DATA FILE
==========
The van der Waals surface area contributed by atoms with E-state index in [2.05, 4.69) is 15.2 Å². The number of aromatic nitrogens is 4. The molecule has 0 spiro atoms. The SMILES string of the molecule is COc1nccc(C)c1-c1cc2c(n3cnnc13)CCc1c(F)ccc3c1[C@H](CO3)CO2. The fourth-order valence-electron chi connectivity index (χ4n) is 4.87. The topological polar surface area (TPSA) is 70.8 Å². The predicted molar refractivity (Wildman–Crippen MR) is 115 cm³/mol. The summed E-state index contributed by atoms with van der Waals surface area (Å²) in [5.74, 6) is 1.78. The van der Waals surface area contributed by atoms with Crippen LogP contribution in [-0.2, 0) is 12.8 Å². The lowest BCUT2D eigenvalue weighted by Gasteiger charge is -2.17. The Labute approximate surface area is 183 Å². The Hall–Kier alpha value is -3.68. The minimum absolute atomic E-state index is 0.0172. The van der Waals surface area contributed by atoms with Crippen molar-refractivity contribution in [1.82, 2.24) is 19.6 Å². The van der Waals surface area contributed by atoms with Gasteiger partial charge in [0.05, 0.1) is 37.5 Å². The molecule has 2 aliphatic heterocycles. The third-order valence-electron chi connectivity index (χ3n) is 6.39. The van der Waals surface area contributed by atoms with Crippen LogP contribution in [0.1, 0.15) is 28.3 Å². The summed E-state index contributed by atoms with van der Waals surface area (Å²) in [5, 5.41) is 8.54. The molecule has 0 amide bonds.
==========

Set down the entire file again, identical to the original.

The van der Waals surface area contributed by atoms with E-state index in [2.05, 4.69) is 15.2 Å². The number of aromatic nitrogens is 4. The molecule has 0 spiro atoms. The SMILES string of the molecule is COc1nccc(C)c1-c1cc2c(n3cnnc13)CCc1c(F)ccc3c1[C@H](CO3)CO2. The fourth-order valence-electron chi connectivity index (χ4n) is 4.87. The topological polar surface area (TPSA) is 70.8 Å². The predicted molar refractivity (Wildman–Crippen MR) is 115 cm³/mol. The summed E-state index contributed by atoms with van der Waals surface area (Å²) in [5.74, 6) is 1.78. The van der Waals surface area contributed by atoms with Crippen LogP contribution in [-0.2, 0) is 12.8 Å². The lowest BCUT2D eigenvalue weighted by Gasteiger charge is -2.17. The Labute approximate surface area is 183 Å². The Hall–Kier alpha value is -3.68. The minimum absolute atomic E-state index is 0.0172. The van der Waals surface area contributed by atoms with Crippen molar-refractivity contribution in [1.82, 2.24) is 19.6 Å². The van der Waals surface area contributed by atoms with Gasteiger partial charge in [0.05, 0.1) is 37.5 Å². The molecule has 2 aliphatic heterocycles. The third-order valence-electron chi connectivity index (χ3n) is 6.39. The van der Waals surface area contributed by atoms with Crippen LogP contribution in [0.1, 0.15) is 28.3 Å². The summed E-state index contributed by atoms with van der Waals surface area (Å²) in [5, 5.41) is 8.54. The molecule has 0 amide bonds.